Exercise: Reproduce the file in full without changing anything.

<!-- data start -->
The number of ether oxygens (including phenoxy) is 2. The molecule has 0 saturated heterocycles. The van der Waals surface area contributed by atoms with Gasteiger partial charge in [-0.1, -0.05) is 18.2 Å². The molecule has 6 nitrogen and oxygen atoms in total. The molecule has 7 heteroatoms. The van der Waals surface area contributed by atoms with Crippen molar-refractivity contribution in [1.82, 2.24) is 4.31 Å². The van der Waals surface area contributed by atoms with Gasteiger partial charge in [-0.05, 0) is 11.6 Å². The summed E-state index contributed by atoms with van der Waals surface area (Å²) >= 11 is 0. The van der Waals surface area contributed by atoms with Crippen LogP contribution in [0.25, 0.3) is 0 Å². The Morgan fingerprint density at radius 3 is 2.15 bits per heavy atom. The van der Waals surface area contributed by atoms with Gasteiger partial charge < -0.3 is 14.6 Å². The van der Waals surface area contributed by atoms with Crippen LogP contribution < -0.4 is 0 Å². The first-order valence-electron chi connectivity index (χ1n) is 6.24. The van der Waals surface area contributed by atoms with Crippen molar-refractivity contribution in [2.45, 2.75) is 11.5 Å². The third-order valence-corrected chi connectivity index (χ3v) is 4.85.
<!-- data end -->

The number of ether oxygens (including phenoxy) is 2. The molecule has 0 saturated heterocycles. The van der Waals surface area contributed by atoms with Gasteiger partial charge in [-0.1, -0.05) is 18.2 Å². The molecule has 6 nitrogen and oxygen atoms in total. The molecule has 7 heteroatoms. The van der Waals surface area contributed by atoms with Crippen molar-refractivity contribution in [1.82, 2.24) is 4.31 Å². The van der Waals surface area contributed by atoms with Gasteiger partial charge in [-0.05, 0) is 11.6 Å². The summed E-state index contributed by atoms with van der Waals surface area (Å²) >= 11 is 0. The van der Waals surface area contributed by atoms with Crippen LogP contribution in [0.25, 0.3) is 0 Å². The Morgan fingerprint density at radius 3 is 2.15 bits per heavy atom. The van der Waals surface area contributed by atoms with Gasteiger partial charge < -0.3 is 14.6 Å². The van der Waals surface area contributed by atoms with Crippen LogP contribution < -0.4 is 0 Å². The first-order valence-electron chi connectivity index (χ1n) is 6.24. The van der Waals surface area contributed by atoms with Crippen molar-refractivity contribution in [2.45, 2.75) is 11.5 Å². The third-order valence-corrected chi connectivity index (χ3v) is 4.85.